The University of Connecticut is dedicated to preparing educators who are capable of wisely-integrating technology, pedagogy, content knowledge, and learning theory across a diverse range of classroom, training, and other teaching and learning environments.
Housed within the university's broader Cognition, Instruction, and Learning Technology program—ranked among the Top 15 Educational Psychology Graduate Programs in the United States by Successful Student—the Two Summers Online Graduate Program serves as our pathway to a Master of Arts Degree (MA) or Sixth Year Certificate (SD) in Educational Technology.
Each spring, the Two Summers Program recruits a new cohort to begin in July.
Applications received after the May 15 deadline and/or after the 2021-2022 cohort is filled will be wait-listed, but there are often last minute openings as applicants’ plans change.
The University of Connecticut's Two Summers MA/SD Educational Technology Program is designed for the working educator. We target learning outcomes based on national standards and incorporate a variety of emerging technological/pedagogical tools:
- Online / Distance / Web-Based Learning
- Problem- & Project-Based Teaching & Learning
- Situated Teaching & Learning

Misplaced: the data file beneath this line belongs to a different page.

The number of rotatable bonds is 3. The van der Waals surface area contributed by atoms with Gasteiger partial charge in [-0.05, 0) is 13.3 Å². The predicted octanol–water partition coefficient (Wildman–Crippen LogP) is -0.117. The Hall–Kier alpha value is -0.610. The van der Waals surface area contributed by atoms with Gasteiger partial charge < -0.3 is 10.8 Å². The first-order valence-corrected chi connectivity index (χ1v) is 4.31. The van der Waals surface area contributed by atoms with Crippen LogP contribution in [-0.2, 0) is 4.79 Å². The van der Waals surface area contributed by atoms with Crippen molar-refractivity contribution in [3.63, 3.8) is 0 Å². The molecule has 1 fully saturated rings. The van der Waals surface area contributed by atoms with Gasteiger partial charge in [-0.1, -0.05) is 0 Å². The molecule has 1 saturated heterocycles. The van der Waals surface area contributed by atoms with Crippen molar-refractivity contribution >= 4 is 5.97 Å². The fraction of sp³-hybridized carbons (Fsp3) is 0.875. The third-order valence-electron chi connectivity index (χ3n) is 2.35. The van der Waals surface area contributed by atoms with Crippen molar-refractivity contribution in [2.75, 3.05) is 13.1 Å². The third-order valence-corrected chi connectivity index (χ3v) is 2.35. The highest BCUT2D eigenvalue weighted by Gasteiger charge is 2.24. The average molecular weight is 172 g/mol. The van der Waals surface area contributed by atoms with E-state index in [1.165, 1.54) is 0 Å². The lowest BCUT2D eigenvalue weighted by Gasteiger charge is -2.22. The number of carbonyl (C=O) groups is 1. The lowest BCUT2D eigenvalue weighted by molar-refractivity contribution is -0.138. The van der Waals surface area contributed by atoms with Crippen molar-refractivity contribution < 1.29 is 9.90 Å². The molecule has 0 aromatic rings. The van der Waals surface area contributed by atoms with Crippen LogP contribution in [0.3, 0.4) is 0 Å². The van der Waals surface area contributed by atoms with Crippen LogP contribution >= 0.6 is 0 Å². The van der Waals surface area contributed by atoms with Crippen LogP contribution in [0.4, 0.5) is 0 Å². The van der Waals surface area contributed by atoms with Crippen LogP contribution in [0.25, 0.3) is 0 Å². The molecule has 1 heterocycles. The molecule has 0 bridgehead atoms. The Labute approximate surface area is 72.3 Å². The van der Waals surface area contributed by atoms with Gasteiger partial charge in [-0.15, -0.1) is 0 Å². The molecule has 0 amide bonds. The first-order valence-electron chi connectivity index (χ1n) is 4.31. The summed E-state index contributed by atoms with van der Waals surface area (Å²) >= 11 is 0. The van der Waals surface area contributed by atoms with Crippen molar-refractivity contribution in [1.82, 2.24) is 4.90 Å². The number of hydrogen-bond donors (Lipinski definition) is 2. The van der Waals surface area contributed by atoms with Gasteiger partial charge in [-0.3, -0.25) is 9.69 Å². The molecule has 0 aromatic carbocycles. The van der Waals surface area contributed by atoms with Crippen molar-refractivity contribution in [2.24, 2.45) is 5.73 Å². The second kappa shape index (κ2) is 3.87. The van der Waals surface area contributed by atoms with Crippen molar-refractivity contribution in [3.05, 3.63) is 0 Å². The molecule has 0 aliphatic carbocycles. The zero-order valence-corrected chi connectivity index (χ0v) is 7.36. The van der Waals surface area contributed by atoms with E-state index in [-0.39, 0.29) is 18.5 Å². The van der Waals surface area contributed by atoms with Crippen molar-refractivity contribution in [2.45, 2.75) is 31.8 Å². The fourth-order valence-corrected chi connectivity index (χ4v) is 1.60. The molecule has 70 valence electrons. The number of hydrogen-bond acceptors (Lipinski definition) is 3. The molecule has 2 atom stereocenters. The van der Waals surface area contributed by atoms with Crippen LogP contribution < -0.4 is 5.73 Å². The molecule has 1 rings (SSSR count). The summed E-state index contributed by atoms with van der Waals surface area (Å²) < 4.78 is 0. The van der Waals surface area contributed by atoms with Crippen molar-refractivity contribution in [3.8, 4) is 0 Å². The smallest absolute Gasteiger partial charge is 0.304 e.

- eportfolios / Artifact-Based Assessment
- Playful Teaching & Learning (e.g., Game-Based Learning, Simulations, "Serious" Games)
- Assistive Technologies
- Digital Literacies for Teaching & Learning
UConn offers state-of-the-art facilities complete with a bring-your-own-device (BYOD) wireless environment, Smartboard-enabled classrooms, Blackboard-based course management software, and several custom mobile, online, and other tools for learning. Costs are consistent with policy set by the Graduate School, and online application is encouraged (assistance with the online application system can be found here). Two Summers Program course offerings are part of a standard Plan of Study for all cohort students.
NOTE: Although Two Summers typically features one full week of on-campus classes and cohort-building during Summer Year 1 and capstone Summer Year 2, we will be moving to a hybrid format for Summer 2021 to accommodate current physical distancing guidelines.
- The outgoing Two Summers cohort (2020 - 2021) will meet on the UConn Storrs campus from 9:00a - 4:00p on Monday, 5 July 2021 and Friday, 9 July 2021.
- The incoming Two Summers cohort (2021 - 2022) will meet on the UConn Storrs campus from 9:00a - 4:00p on Monday, 12 July 2021; Friday, 16 July 2021; and Saturday, 17 July 2021.
While on campus, Two Summers students will be expected to adhere to all university, state, and CDC guidance, including wearing masks and maintaining a safe physical distance.
Emergent vs Fixed Narrative [Something Witty About Stories]
On Friday, 23 April 2021, the University of Connecticut Game Development Club hosted a synchronous online conversation with Dr. Stephen Slota (Assistant Professor-in-Residence of Educational Technology, co-administrator of the UConn Educational Technology Program, and co-administrator within the UConn Digital Media & Design Game Design Program).
Among topics discussed: